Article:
Every time I sit down to work on something new, it drifts off course. This isn't a bad thing! It's part of the natural evolution of any project; it goes hand-in-hand with it changing from a Nice Idea to an Actual Completed Piece Of Work.
The original idea behind Unmortal, the new book in progress, was something like "a fantasy story discovers it's actually a cyberpunk story", but that was more about the genre than the subject. The way I see it now, this is a story about slavery and colonialism, about the colonizers and the colonized. It's still equipped with the original intentions I had for it, but they're not the whole bag of popcorn anymore.
This drift started happening sometime around when I began the first full-blown outline of the story. I didn't even get halfway through it before seeing how the real subject matter, outlined above, fairly cried out to be included. This was the story; my original approach was just how I got into the same room with it.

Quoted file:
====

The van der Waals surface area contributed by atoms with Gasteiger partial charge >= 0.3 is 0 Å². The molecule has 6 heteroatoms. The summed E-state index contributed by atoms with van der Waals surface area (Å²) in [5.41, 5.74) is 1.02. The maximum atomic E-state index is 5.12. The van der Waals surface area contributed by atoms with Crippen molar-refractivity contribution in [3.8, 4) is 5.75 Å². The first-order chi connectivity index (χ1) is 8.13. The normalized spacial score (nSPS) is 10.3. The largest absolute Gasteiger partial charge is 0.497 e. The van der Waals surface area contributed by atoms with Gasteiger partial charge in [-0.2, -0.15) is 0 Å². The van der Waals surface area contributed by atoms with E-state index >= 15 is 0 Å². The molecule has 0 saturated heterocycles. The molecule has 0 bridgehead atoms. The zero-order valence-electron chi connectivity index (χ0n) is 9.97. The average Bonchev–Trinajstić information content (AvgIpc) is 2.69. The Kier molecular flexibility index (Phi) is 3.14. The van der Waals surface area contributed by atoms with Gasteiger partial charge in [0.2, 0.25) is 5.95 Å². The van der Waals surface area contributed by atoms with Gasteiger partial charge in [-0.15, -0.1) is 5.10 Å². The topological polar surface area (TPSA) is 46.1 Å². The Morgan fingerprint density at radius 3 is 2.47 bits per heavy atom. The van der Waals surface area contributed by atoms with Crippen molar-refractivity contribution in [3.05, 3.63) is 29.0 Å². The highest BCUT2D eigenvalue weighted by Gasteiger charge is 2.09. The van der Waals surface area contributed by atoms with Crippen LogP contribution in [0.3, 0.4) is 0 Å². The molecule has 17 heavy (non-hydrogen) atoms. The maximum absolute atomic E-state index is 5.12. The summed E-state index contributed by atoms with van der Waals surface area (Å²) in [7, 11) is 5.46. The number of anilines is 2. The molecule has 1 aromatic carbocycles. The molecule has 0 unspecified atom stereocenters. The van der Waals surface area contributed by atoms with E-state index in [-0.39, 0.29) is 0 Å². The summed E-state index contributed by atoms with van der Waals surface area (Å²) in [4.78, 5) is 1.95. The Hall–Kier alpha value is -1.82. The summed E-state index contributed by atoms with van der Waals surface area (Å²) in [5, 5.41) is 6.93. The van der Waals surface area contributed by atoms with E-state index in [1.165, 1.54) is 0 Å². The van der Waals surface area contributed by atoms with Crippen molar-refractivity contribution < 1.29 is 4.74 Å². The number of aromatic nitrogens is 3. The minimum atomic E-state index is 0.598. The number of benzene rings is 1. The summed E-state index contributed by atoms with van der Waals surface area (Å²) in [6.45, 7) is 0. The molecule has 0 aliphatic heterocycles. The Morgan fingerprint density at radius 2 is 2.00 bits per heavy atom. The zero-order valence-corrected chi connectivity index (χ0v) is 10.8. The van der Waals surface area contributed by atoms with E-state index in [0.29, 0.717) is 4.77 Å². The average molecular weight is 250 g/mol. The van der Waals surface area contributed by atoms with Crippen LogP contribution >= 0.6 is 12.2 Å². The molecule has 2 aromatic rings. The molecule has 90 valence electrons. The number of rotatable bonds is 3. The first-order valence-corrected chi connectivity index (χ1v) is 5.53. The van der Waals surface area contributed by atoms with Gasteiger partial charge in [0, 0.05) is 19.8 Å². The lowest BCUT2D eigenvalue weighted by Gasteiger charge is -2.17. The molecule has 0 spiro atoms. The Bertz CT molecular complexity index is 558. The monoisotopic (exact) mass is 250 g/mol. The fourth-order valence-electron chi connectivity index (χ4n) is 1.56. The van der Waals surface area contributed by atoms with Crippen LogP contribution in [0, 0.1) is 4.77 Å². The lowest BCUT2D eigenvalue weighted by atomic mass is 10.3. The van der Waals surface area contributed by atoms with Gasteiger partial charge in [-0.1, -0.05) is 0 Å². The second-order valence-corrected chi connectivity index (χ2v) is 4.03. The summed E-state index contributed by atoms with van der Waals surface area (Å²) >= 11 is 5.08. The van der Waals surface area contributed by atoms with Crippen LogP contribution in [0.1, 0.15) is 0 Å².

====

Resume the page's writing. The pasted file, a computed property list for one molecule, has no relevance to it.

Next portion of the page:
When I was younger I had what I guess could be called a theoretician's approach to storytelling. I would tell myself, "I want to write a story about X" -- or, worse, I would say, "I want to write a story that will inspire other people to say 'This is a story about X'". It took a while to disabuse myself of the idea that it was a worthwhile ambition to produce something so that it would be described by some critic in a specific way. A good story has to stand on its own feet, take its own steps, earn its own labels. You can't puppeteer it.
New York City
Other Lives Of The Mind